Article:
Goldman Sachs' View
According to Goldman Sachs, which does not expect policy decisions, the European Central Bank's monetary policy meeting Thursday will be a key marker as markets wait for a signal on the pre-announced policy decision at the December meeting. According to Goldman Sachs, the ECB is anticipated to acknowledge near-term impediments to economic activity and restate that it will look past a transient increase in prices, but identify upside risks to the medium-term inflation outlook. "However, we believe the [ruling] council will refrain from labelling market pricing as incongruous with the ECB's forward guidance," Goldman Sachs adds.
Markets are getting ahead of themselves by pricing in an interest rate rise by the European Central Bank before the end of 2022; we do not expect an ECB interest rate rise at that point; the ECB is likely to push back against these early rate-rise expectations at its policy meeting on Thursday, while in December it should clarify the steps it will take to exit its ultra-easy policy.
We anticipate making the first statement on asset acquisition reductions by the end of the year. This will imply a transition from PEPP to the Asset Purchase Programme, with only a very modest decline in overall purchases at first. The ECB's revised inflation approach, on the other hand, may result in a faster and more dramatic decline in monthly asset purchases in the second half of 2022.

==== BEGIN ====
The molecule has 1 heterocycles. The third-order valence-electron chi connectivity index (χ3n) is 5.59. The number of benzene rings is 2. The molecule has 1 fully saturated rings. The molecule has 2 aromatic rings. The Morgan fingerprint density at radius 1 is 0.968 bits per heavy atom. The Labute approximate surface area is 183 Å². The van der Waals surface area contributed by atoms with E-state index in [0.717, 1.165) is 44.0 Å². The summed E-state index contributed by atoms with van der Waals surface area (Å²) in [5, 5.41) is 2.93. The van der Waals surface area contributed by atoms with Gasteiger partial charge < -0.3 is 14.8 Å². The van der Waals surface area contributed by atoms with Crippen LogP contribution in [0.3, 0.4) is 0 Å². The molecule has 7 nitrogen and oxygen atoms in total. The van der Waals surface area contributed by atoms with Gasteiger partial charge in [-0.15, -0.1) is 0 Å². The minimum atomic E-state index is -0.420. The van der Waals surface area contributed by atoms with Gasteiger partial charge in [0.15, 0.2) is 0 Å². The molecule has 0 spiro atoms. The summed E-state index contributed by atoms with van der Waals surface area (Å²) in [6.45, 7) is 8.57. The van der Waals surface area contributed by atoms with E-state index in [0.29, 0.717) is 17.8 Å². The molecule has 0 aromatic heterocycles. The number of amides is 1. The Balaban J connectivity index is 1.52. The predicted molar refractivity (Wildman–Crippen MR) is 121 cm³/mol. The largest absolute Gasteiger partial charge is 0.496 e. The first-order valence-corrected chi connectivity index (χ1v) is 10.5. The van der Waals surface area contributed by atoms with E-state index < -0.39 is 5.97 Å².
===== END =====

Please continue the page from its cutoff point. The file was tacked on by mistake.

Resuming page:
At the European Central Bank's September meeting, the Governing Council opted to slow the rate of asset purchases under the Pandemic Emergency Purchase Programme (PEPP), while leaving all other measures unchanged. Since then, a strong jump in global energy costs has added upside risk to the inflation outlook, and a number of central banks, including the neighbouring Bank of England, have adopted a more hawkish tone.
As indicated in the figure below, the market reaction to increasing energy prices has been channelled through a widespread hawkish re-pricing in rate expectations, which has also engaged the ECB. Markets are now pricing in a 10bp deposit rate increase in late 2022.
ING Crib Sheet
Previous ECB Comments
European Central Bank maintained its monetary policy but slowed the rate of net asset purchases under its economic emergency purchase programme. The Governing Council decided to keep the interest rate on the ECB's main refinancing operations at 0%, 0.25% on the marginal lending facility, and -0.5% on the deposit facility.
The ECB said in a statement, “Based on a joint assessment of financing conditions and the inflation outlook, the Governing Council judges that favourable financing conditions can be maintained with a moderately lower pace of net asset purchases under the (PEPP) than in the previous two quarters.”
Net purchases under the asset purchase programme (APP) will continue at a monthly pace of €20 billion. The Governing Council continues to expect monthly net asset purchases under the APP to run for as long as necessary to reinforce the accommodative impact of its policy rates, and to end shortly before it starts raising the key ECB interest rates.